Edit: Wow this was longer than I thought. Sorry for the Paragraph xP Well I'm singing in a church for fun (I've only had a few lessons.) But one thing is still evading me. I can sing GREAT! when i'm singing along to someone else who is on key and sounds great such as listening to like Beyonce or Sam Smith on the radio but if I turn the music off I can't tell if I'm on key or not. Also if someone sings with me it throws me off because for some reason I can't sing by myself I have to match the person its almost subconscious. Like all four of us are singing. The key of the song is too low and I am awkwardly going between singing it low but (I can't sing low and loud) and singing the key high to match everyone. I am slowly getting somewhat better about this but harmonizing is still difficult. I can't listen to someone sing and just harmonize right off of them like other people can, because like I said, I have to sing along to them. Also, they cant harmonize to me because if I am singing low, and they start singing a higher key I naturally move up in the same key as them. I can't stop it either. I can somewhat alleviate it by covering my ear or ears and singing but it isn't sustainable. Any help would be greatly appreciated.
For starters, apart from the ubiquitous 'get yourself a teacher', sing along with tracks that are within your range, and gradually, over a number of sessions, keep turning the sound down, until it's barely audible. Then some more, but only for short periods - maybe start with a couple of lines, then increase, so when the music comes back, you'll tell if you're still in pitch. It may take several weeks or months, but it's worth a go. It'll also check your timing - but for now, tap a foot, sway, or whatever you like to keep in time.
It sounds like your range needs a little work, too, so keep singing those low and high notes more and more. Being an octave out isn't a problem, and as long as you're aware of it, it's a good sign.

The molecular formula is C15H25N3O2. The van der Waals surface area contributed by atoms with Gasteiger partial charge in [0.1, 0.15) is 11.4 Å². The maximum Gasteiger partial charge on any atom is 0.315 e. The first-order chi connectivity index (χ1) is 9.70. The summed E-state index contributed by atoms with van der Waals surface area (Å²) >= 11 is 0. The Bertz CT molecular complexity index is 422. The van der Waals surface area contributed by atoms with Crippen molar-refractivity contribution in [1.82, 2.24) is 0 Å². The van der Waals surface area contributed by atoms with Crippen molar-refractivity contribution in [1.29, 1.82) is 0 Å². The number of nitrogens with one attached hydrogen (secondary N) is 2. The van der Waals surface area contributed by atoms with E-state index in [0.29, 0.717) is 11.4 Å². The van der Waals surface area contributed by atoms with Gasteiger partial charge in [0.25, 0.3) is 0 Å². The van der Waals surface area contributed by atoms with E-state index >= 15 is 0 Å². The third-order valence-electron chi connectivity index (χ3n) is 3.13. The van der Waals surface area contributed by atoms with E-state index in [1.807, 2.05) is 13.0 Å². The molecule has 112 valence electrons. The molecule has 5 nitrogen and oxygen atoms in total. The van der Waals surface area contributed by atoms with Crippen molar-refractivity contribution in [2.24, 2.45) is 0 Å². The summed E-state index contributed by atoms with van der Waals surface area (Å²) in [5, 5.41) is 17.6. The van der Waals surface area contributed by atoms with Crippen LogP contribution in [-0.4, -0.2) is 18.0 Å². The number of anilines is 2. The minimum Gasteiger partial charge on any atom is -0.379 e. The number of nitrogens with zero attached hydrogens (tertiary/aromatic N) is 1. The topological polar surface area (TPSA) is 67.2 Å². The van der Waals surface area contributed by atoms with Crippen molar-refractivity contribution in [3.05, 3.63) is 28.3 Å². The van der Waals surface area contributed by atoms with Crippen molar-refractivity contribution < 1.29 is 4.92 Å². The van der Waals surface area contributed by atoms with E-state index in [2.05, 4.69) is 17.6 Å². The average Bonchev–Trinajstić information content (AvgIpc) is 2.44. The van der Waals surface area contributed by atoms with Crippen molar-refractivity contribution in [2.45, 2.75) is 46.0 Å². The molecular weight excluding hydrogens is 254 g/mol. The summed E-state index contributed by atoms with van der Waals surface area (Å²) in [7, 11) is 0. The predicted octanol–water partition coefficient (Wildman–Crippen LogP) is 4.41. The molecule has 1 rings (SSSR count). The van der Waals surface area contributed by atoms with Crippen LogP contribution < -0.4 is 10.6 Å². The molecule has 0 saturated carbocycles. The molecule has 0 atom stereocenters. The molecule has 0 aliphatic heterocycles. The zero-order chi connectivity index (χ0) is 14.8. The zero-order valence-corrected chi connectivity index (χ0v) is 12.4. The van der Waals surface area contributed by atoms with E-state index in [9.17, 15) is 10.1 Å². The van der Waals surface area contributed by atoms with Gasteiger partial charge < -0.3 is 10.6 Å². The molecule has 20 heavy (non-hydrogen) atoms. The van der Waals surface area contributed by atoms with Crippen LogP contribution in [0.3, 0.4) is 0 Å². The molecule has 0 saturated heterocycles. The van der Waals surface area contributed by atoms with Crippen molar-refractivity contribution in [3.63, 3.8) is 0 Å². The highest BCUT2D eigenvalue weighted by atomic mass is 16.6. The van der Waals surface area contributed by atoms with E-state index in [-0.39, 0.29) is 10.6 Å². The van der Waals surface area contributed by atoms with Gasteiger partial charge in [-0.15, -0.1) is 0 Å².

Can't tell from the phrasing of your question whether you had lessons previously, or you've just started, so only had a few, but your teacher will be able to help with this. Also, trying to play an instrument will help differentiate pitches.Say, on piano/guitar, you play C-E-G-A, and sing it back, with or without playing again, then increase the notes, and try again. Try to record all that you do, as a reference to improvement, as well as listening to what you're doing. Quality of reproduction isn't foremost, yet, so any old recorder will do. Chances are your phone will do a fair job.
I think you should practice ear training and establishing a key in your mind. Practicing some scales and arpeggios will go a long way to helping you establish a sense of key. Practice them using solfege or letter names or numbers. Play a note and then practice going up and down and returning to the same note you played. Once you have scales try arpeggios. The Do Re Mi song from Sound of Music is a great example of solfege. Try singing each part while thinking the starting note in your head.